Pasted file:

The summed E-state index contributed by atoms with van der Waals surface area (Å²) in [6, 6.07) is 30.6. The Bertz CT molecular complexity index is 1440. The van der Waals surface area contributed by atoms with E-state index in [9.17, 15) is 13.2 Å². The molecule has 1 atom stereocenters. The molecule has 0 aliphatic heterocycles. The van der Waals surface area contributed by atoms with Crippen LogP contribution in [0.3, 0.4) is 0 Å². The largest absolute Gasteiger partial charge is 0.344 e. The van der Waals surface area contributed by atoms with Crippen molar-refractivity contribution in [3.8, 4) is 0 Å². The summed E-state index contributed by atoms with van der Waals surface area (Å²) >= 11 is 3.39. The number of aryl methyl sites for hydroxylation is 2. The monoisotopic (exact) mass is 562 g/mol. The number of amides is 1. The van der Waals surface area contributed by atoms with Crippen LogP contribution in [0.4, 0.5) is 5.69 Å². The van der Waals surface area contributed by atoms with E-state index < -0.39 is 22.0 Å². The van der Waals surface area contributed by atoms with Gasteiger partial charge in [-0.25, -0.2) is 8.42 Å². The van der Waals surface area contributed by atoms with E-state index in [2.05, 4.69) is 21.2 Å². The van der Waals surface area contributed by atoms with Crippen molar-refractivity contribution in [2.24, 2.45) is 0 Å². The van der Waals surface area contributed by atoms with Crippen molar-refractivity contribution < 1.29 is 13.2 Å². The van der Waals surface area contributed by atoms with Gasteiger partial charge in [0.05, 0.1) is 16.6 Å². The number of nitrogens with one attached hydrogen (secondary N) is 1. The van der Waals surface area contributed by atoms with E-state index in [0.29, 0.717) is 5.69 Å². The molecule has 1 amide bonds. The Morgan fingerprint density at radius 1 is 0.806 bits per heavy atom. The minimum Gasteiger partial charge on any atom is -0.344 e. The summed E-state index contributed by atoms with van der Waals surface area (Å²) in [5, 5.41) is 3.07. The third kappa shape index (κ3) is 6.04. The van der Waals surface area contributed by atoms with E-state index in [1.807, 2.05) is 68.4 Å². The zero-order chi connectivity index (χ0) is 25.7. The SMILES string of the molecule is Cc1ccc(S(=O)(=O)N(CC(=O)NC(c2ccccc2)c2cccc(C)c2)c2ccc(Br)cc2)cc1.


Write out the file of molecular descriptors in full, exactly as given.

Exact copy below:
The summed E-state index contributed by atoms with van der Waals surface area (Å²) in [6, 6.07) is 30.6. The Bertz CT molecular complexity index is 1440. The van der Waals surface area contributed by atoms with E-state index in [9.17, 15) is 13.2 Å². The molecule has 1 atom stereocenters. The molecule has 0 aliphatic heterocycles. The van der Waals surface area contributed by atoms with Crippen LogP contribution in [0.3, 0.4) is 0 Å². The largest absolute Gasteiger partial charge is 0.344 e. The van der Waals surface area contributed by atoms with Crippen molar-refractivity contribution in [3.8, 4) is 0 Å². The summed E-state index contributed by atoms with van der Waals surface area (Å²) >= 11 is 3.39. The number of aryl methyl sites for hydroxylation is 2. The monoisotopic (exact) mass is 562 g/mol. The number of amides is 1. The van der Waals surface area contributed by atoms with Crippen LogP contribution in [0.4, 0.5) is 5.69 Å². The van der Waals surface area contributed by atoms with E-state index < -0.39 is 22.0 Å². The van der Waals surface area contributed by atoms with Gasteiger partial charge in [-0.25, -0.2) is 8.42 Å². The van der Waals surface area contributed by atoms with E-state index in [2.05, 4.69) is 21.2 Å². The van der Waals surface area contributed by atoms with Crippen molar-refractivity contribution in [2.24, 2.45) is 0 Å². The van der Waals surface area contributed by atoms with Crippen molar-refractivity contribution < 1.29 is 13.2 Å². The van der Waals surface area contributed by atoms with Gasteiger partial charge in [0.05, 0.1) is 16.6 Å². The number of nitrogens with one attached hydrogen (secondary N) is 1. The van der Waals surface area contributed by atoms with E-state index in [0.29, 0.717) is 5.69 Å². The molecule has 1 amide bonds. The Morgan fingerprint density at radius 1 is 0.806 bits per heavy atom. The minimum Gasteiger partial charge on any atom is -0.344 e. The summed E-state index contributed by atoms with van der Waals surface area (Å²) in [5, 5.41) is 3.07. The third kappa shape index (κ3) is 6.04. The van der Waals surface area contributed by atoms with E-state index in [1.807, 2.05) is 68.4 Å². The zero-order chi connectivity index (χ0) is 25.7. The SMILES string of the molecule is Cc1ccc(S(=O)(=O)N(CC(=O)NC(c2ccccc2)c2cccc(C)c2)c2ccc(Br)cc2)cc1.